There were 7,174 Model Ys sold in Europe in January, blowing the second-place finisher — the Dacia Spring, with 4,242 sales — out of the water. That disparity is even more surprising when you take into account that the Model Y, selling for €54,990 (around $60,000 USD), is more than twice as expensive as the €20,490 (around $22,300 USD) Dacia Spring, which is Europe’s cheapest EV.
In the r/TeslaMotors subreddit, Tesla fans were predictably thrilled — if not necessarily surprised — by the news.
“Here in Germany, they are everywhere now,” wrote one commenter. “When we took delivery, the Model Y was still kind of a rare sight and people — especially kids — waved at us all the time.”
“Concept cars are easy. Production is hard,” another added, seemingly calling out the countless EV brands that have struggled to bring their ideas to fruition.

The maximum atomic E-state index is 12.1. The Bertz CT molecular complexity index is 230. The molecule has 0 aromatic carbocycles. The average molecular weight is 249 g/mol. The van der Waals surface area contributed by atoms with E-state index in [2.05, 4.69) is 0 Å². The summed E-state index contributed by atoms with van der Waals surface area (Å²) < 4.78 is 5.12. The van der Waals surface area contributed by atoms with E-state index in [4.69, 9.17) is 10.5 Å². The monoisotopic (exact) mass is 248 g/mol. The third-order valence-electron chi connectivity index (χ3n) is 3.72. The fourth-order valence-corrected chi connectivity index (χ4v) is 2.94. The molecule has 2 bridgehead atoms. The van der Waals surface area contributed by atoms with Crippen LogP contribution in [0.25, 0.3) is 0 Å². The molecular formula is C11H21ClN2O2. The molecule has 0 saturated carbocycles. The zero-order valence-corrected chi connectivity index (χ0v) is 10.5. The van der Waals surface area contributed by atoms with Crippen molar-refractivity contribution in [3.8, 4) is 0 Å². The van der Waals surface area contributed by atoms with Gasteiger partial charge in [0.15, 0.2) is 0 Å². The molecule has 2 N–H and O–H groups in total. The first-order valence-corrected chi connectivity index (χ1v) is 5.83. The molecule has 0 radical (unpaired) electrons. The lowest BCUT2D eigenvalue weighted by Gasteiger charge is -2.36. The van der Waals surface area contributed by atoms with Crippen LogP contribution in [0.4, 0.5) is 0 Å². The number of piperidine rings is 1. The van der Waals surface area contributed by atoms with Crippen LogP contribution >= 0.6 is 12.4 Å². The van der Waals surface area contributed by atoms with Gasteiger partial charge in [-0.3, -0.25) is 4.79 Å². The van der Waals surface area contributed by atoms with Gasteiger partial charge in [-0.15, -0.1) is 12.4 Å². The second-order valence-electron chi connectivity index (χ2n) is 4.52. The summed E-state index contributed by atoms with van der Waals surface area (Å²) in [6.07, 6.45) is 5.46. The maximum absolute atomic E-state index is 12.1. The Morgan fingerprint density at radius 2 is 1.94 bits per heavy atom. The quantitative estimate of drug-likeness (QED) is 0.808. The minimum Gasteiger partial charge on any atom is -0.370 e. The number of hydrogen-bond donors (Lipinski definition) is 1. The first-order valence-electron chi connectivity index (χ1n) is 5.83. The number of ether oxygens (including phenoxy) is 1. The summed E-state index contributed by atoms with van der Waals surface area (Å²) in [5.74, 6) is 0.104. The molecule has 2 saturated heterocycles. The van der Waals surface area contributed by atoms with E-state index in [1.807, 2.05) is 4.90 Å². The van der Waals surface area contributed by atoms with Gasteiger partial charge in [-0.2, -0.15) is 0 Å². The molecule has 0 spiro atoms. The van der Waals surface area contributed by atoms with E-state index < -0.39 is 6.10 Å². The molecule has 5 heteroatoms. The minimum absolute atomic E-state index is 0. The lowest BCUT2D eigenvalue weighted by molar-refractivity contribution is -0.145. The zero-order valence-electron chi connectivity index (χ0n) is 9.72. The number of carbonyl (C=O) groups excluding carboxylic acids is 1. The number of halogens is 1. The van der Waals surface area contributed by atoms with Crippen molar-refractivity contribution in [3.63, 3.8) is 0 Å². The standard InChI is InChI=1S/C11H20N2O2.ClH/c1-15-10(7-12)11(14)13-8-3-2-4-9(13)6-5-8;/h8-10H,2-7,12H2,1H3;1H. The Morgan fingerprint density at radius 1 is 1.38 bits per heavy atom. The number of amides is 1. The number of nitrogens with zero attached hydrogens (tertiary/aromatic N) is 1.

Similarly, in the United States, Teslas have continued to sell at a faster rate than any other electric car on the market, despite the fact that there are now a bunch of competitors offering EVs for much lower prices. Brand loyalty remains strong, however, as Tesla handily outsold every other EV-producing brand this past January.
Overall, more electric cars on the road means fewer gas-powered ones, and that’s a good thing for the planet regardless of which company is making them. In Europe, road transport pollution accounts for 25% of the polluting gases, and the problem is so severe that the EU recently announced that it is banning the sale of new gas cars starting in 2035.
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